Joining UFW Foundation executive director and farm workers who shared personal stories, discussed the H-2A program & workplace reforms
WARNER ROBINS, GA—U.S. Secretary of Labor Marty Walsh met with UFW Foundation Executive Director Diana Tellefson Torres and five Georgia farm workers today in Warner Robins to hear directly from them about conditions they face and to help build relationships between workers in the region and the Department of Labor.
Among the issues the workers raised during the meeting with the secretary were the need to reform the H-2A agricultural guest worker program, and the lack of drinking water and toilets in workplaces. UFW Foundation organizers on the ground in Georgia are in touch with many H-2A workers who’ve shared details about unsafe working conditions that put farm workers’ lives at risk. During the meeting, the secretary committed to improving enforcement of farm worker protections and shared his concerns about what he heard from the workers directly.
The UFW Foundation’s Tellefson Torres toured Georgia in June and met with women farm workers who reported there is often no field sanitation where they labor. As a result, these women and other workers are forced to relieve themselves in the fields, creating human rights and food safety dilemmas. Although the federal Occupational Safety and Health Administration’s field sanitation standard requires employers to provide toilets within a quarter-mile walk for workers, it appears that even this minimal requirement is frequently violated, with few consequences for employers.
In February, UFW Foundation joined a coalition of labor, immigrant, and human rights organizations in urging the Biden administration to conduct a thorough investigation of the H-2A system following exposure by federal law enforcement of a criminal organization in South Georgia using the program for human trafficking, slavery, and money laundering.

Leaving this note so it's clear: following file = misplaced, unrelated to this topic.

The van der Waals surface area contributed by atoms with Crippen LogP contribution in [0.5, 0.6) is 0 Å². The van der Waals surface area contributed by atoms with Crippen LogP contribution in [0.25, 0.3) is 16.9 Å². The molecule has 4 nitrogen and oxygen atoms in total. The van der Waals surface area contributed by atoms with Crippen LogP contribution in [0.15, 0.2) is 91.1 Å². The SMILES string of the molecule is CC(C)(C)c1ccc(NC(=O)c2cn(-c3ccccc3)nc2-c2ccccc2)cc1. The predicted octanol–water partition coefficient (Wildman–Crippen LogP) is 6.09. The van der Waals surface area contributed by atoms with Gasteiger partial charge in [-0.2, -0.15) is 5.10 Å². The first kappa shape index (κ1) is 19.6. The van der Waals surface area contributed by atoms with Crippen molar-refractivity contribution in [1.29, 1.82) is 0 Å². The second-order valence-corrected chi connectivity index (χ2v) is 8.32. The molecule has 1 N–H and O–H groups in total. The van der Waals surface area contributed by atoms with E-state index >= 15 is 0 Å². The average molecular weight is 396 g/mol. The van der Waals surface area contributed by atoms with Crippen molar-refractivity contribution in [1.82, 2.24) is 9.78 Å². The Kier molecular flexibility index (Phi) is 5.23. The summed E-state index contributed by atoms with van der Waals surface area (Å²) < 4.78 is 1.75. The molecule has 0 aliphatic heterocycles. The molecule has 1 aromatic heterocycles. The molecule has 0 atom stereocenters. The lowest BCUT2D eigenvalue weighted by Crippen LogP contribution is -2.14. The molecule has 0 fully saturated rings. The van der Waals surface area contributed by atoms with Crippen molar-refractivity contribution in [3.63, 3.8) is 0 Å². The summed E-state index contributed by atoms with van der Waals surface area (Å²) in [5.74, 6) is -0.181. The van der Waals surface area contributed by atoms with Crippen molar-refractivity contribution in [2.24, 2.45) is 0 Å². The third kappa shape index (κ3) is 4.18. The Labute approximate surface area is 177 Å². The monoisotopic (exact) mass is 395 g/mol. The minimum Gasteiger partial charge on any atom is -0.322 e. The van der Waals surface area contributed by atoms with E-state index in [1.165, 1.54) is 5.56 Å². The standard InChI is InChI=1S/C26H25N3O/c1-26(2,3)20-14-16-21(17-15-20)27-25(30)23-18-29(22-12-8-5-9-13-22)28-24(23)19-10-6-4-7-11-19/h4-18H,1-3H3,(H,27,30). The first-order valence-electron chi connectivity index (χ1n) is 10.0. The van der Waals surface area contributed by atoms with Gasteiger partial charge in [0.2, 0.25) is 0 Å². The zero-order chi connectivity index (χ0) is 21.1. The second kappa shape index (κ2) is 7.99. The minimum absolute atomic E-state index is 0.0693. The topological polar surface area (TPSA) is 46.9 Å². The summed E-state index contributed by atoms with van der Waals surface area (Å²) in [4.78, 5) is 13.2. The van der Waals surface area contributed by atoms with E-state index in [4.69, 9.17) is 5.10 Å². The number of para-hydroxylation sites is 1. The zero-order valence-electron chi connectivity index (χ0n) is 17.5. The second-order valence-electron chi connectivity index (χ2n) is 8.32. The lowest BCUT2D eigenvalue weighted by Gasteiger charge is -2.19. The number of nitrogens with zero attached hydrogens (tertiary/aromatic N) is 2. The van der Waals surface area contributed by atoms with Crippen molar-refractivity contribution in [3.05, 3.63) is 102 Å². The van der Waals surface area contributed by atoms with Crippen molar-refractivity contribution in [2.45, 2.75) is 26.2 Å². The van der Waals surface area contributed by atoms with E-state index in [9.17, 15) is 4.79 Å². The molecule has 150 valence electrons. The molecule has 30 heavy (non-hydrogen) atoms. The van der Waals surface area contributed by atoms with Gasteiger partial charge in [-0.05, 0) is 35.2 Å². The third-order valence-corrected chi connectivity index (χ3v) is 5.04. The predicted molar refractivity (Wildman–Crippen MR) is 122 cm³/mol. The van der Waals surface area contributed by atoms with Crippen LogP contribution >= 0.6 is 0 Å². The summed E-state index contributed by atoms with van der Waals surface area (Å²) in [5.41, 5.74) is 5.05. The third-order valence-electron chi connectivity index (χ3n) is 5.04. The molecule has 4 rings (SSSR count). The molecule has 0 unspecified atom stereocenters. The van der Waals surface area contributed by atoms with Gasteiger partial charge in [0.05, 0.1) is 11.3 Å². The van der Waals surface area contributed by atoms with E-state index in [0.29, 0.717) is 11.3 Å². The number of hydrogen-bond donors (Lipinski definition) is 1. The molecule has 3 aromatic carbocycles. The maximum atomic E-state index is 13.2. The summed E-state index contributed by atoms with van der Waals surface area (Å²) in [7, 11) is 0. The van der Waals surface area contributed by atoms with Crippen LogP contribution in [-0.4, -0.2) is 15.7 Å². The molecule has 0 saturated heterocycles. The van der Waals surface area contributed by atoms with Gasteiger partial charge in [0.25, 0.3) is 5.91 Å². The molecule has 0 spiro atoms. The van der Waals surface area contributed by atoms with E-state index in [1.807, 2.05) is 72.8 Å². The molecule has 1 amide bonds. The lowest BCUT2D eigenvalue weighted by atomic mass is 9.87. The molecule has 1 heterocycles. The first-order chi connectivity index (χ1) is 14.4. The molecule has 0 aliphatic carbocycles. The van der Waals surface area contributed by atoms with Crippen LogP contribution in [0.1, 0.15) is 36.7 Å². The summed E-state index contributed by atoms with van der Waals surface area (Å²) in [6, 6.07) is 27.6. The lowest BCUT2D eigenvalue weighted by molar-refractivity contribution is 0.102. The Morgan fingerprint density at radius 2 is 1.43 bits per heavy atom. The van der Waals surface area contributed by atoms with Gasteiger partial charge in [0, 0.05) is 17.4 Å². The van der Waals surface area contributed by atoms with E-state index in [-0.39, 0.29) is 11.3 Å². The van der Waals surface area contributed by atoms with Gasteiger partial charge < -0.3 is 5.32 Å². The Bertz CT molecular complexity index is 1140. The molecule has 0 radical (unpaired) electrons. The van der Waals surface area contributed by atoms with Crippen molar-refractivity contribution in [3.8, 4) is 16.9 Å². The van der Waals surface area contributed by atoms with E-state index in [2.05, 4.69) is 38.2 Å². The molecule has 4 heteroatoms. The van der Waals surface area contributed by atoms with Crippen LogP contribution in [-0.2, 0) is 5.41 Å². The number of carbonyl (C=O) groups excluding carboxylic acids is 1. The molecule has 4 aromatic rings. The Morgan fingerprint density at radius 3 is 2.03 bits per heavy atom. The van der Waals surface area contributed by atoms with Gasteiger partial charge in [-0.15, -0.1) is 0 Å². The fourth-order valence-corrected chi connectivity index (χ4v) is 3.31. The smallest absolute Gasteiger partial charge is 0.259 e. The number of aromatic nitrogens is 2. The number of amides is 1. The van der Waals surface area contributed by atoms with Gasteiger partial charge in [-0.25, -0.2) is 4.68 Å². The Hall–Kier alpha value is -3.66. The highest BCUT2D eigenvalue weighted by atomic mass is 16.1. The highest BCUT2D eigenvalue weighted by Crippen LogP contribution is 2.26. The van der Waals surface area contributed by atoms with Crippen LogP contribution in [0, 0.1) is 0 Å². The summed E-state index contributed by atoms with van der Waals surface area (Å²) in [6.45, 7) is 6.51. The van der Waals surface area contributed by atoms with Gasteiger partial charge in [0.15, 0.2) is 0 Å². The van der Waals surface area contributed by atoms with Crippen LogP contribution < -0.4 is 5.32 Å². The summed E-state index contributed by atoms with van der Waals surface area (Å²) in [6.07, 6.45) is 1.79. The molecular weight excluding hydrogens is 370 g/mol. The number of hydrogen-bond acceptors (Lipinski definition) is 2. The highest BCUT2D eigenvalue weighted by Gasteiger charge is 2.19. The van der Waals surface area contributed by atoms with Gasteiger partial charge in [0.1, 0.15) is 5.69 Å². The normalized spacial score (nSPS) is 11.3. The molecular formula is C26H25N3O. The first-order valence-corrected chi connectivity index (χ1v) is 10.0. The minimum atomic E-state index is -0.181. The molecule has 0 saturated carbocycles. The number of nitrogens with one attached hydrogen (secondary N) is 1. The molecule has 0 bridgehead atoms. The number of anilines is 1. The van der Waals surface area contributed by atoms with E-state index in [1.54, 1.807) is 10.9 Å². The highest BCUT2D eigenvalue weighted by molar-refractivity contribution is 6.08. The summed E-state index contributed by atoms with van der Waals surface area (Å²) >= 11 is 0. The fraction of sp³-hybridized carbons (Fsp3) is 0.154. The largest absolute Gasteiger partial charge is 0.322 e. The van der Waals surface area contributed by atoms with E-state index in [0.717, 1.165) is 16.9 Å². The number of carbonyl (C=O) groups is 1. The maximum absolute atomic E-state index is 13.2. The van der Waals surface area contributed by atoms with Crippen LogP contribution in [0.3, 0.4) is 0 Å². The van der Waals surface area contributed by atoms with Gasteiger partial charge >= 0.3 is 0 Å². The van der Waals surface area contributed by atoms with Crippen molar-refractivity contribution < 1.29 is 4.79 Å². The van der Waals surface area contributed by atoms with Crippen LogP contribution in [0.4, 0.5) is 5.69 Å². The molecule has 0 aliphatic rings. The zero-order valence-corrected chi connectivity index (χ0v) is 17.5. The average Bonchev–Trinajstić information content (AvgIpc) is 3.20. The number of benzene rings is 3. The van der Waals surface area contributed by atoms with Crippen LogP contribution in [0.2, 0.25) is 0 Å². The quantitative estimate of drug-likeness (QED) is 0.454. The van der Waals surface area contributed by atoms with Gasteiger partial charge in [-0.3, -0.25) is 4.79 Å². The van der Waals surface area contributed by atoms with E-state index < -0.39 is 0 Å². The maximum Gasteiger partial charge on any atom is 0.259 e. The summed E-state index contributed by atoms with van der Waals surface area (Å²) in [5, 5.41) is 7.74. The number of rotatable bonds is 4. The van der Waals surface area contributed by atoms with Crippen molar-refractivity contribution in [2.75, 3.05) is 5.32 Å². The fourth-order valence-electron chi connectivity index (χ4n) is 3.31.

The coalition’s letter described how “Operation Blooming Onion” uncovered brutal atrocities described by Acting U.S. Attorney Estes as “modern-day slavery,” which includes human trafficking, rape, the death of at least two individuals and inhumane working and living conditions. It also included a call to reform the program and implement policies further protecting farm workers, including recruitment reforms, transparency, and greater accountability.
“UFW Foundation looks forward to working with the DOL to solve the many struggles that H-2A and domestic workers face,” said Tellefson Torres. “Georgia employers are notorious for widespread workplace violations including wage theft, lack of toilets, failure to provide drinking water, among other workplace violations. We are encouraged after today’s meeting with Secretary Walsh that progress will be made.”
UFW Foundation is a 501(c)(3) nonprofit that advocates for labor rights and protections for farm workers across the U.S. For more information, visit https: www.ufwfoundation.org.
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